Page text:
1. Language development
Another requirement for education in high school is studying a foreign language. According to the Children’s Music Workshop, studying music has a tremendous impact on language development, since music and language processing belong to both the left side of the brain. “Recent studies have indicated that musical training physically develops the part of the left side of the brain known to be involved with processing language, and can wire the brain’s circuits in specific ways. Linking familiar songs to new information can also help imprint information on young minds.”
This claim can be proven by the rising popularity of Korean-pop groups in America. Many teenagers spend hours on different music streaming platforms hit replay their favorite artists’ songs and look up translations to the song. Their love of K-Pop groups got them started learning several common Korean vocabulary words, leading to them becoming interested in learning Korean.
2. Improved Test Scores
Besides language development, another study published by Mr. Johnson, a professor of music education and music therapy at the University of Kansas, stated that “students in elementary schools with superior music education programs scored around 22 percent higher in English and 20 percent higher in math scores on standardized tests, compared to schools with low-quality music programs, regardless of socioeconomic disparities among the schools or school districts.”
By studying music, students will develop a cognitive strength in verbal recall proficiency, and overall develop a stronger memory sense. Remember the song that has been stuck in your head for days? This benefit is extremely helpful for students who are studying for standardized tests such as the SAT, because the reading section requires students to memorize and define complicated words, when choosing the right answers to the multiple-choice questions.
3. Focusing ability
According to the New England Board of Higher Education, mastering a musical instrument enhances dexterity and hand-eye coordination. A Stanford study shows that “music moves [the] brain to pay attention.” Researchers utilized musical compositions from the 1800s in their study and found that “music engages the areas of the brain involved with paying attention, making predictions and updating the event in memory” (Baker). They believe that music choice was influential in brain processing, revealing, “The goal of the study was to look at how the brain sorts out events, but the research also revealed that musical techniques used by composers 200 years ago help the brain to organize incoming information” (Baker).
Taking piano for example, when playing a musical piece on a piano, a musician is required to play the correct notes using the right and left hands simultaneously, while controlling three pedals with their feet to change the tone and duration. In the meantime, the musician has to read the sheet music and follow the conductor’s instructions. Pianists and other musicians in the orchestra or group have to work together to create a cohesive, technically correct performance that harmonizes. Therefore, learning a musical instrument such as piano will teach children and students about multitasking, hand-eye coordination, and furthermore, teamwork. To learn more about the fMRI of the brain during the musical transition, please refer to this video.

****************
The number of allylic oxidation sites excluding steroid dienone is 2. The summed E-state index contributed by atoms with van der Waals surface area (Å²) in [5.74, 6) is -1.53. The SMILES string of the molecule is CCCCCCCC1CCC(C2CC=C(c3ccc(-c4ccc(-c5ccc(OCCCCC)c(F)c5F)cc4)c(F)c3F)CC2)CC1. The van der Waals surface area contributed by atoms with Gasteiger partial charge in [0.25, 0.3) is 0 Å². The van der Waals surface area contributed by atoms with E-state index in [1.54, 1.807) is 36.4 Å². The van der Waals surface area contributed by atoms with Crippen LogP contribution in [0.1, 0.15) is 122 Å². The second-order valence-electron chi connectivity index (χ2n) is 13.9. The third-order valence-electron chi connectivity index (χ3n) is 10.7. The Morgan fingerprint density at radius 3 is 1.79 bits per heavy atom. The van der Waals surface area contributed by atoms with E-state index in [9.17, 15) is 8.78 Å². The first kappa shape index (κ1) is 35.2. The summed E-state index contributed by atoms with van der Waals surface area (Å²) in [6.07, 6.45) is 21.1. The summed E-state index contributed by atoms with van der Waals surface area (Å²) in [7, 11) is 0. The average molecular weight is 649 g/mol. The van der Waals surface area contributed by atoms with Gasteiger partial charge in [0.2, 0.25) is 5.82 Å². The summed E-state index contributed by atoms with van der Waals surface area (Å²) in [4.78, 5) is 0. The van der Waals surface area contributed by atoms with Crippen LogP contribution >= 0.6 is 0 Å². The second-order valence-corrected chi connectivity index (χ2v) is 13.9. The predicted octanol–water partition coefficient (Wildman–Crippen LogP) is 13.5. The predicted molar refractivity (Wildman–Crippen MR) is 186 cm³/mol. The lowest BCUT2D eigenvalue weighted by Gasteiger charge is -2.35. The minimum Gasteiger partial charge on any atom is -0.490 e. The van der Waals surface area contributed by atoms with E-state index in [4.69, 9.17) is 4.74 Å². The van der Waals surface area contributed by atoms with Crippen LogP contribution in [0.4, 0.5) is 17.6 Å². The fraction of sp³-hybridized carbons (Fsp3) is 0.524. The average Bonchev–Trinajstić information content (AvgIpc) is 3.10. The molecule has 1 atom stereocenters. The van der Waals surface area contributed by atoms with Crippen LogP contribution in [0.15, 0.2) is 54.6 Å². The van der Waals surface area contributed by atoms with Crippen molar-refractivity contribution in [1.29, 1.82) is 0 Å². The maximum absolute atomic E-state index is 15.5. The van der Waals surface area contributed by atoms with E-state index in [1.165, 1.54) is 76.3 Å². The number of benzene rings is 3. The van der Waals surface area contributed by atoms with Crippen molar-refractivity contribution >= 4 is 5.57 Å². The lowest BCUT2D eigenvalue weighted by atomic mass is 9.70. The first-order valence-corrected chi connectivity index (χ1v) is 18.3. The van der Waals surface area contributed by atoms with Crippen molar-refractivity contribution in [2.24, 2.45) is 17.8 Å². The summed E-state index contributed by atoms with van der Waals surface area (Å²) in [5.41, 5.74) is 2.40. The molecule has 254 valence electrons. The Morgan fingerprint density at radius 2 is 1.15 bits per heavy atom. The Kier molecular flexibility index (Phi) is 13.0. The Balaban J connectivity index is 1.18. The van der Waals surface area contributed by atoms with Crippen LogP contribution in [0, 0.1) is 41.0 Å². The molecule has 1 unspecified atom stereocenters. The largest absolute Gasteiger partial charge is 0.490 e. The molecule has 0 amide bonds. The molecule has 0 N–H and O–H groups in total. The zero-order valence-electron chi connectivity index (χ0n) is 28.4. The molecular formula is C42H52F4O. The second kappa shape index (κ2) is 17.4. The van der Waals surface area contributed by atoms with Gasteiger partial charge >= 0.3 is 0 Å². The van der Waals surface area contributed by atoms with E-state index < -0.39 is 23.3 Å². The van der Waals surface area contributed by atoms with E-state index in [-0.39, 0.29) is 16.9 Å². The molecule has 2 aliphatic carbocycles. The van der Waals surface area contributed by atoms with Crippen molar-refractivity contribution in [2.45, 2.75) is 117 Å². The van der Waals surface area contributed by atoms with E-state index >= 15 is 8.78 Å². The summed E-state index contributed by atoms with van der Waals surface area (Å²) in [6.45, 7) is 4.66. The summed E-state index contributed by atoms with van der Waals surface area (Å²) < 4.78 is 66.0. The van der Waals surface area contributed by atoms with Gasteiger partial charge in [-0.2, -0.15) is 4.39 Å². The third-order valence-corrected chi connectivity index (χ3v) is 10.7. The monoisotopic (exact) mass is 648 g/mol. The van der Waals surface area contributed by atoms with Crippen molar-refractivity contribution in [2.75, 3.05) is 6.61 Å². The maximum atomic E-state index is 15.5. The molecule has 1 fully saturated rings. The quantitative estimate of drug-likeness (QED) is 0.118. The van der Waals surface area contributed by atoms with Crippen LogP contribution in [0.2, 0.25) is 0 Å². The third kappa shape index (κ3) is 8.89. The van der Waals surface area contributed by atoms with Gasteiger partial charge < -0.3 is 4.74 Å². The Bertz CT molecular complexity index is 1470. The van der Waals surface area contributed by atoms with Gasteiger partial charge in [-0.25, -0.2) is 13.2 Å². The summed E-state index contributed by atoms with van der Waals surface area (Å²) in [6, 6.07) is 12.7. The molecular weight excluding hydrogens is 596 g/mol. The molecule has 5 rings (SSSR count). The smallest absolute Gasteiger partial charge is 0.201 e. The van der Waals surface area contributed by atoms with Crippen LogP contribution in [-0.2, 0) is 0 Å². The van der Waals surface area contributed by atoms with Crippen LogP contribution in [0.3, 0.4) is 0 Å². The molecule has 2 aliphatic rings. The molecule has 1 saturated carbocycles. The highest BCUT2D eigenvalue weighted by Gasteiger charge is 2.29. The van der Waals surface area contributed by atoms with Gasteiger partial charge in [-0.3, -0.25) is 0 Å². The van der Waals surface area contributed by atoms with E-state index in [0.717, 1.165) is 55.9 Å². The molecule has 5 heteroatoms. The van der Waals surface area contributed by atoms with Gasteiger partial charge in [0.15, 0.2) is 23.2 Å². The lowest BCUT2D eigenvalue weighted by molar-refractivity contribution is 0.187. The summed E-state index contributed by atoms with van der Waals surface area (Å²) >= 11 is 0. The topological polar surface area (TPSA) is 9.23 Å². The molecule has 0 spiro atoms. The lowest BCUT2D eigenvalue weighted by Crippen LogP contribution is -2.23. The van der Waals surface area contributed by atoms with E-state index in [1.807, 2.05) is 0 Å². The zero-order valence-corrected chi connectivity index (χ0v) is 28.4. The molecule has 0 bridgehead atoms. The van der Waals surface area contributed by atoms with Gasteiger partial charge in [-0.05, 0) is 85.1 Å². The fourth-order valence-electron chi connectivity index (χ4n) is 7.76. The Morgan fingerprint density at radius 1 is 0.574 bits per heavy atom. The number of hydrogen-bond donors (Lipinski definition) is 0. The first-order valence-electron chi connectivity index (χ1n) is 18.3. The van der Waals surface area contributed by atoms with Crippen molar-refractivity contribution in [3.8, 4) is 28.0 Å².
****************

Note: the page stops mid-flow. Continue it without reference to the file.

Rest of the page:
4. Being disciplined and patient
In the book “Outliers: The Story of Success,” Gladwell repeatedly mentioned his 10,000-Hour rule. This rule refers to the key to achieving true expertise in any skill as simply a matter of practicing, in the correct way, for at least 10,000 hours.
Every instrument has a steep learning curve, and it takes 10,000 hours for children to study music and finally master it. It’s like when you were born, you have to learn how to walk before you can run. Before you can make a sound on a violin, you must first learn how to hold the bow, and where to place your fingers. Patience is required for learners, because they have to persevere through hours, months, and sometimes years of practice before they reach specific goals, such as performing with a band or memorizing a solo piece. Music education is the test of patience for people who don’t give up.
5. Relieve stress
Psychology researchers have released a study that highlights this outstanding benefit of studying music. “Music listening impacted the psychobiological stress system. Listening to music before a standardized stressor predominantly affected the autonomic nervous system, and to a lesser degree the endocrine and psychological stress response.”
Music in stress-relieving has been researched throughout the years. According to a 2013 Cochrane review of 26 studies involving more than 2,000 people, music reliably reduces anxiousness among people preparing to undergo surgical operations. The field of music therapy has exploded in recent decades, and trained music therapists are now helping people manage different psychological conditions.
Studying music with faster beats help you concentrate better and feel a rush of adrenaline. A slower tempo helps you feel relieved and stress-free. While studying music, you will bring yourself into an isolated world where you and your music will be of the utmost importance. You will be able to get your mind off things and release your frustrations.
So, why not pick up a new musical instrument and learn how to play it? For students interested in learning about musical techniques, theory, and how to write their own music, we just launched a course in introduction to Music Theory and Composition. Details are below: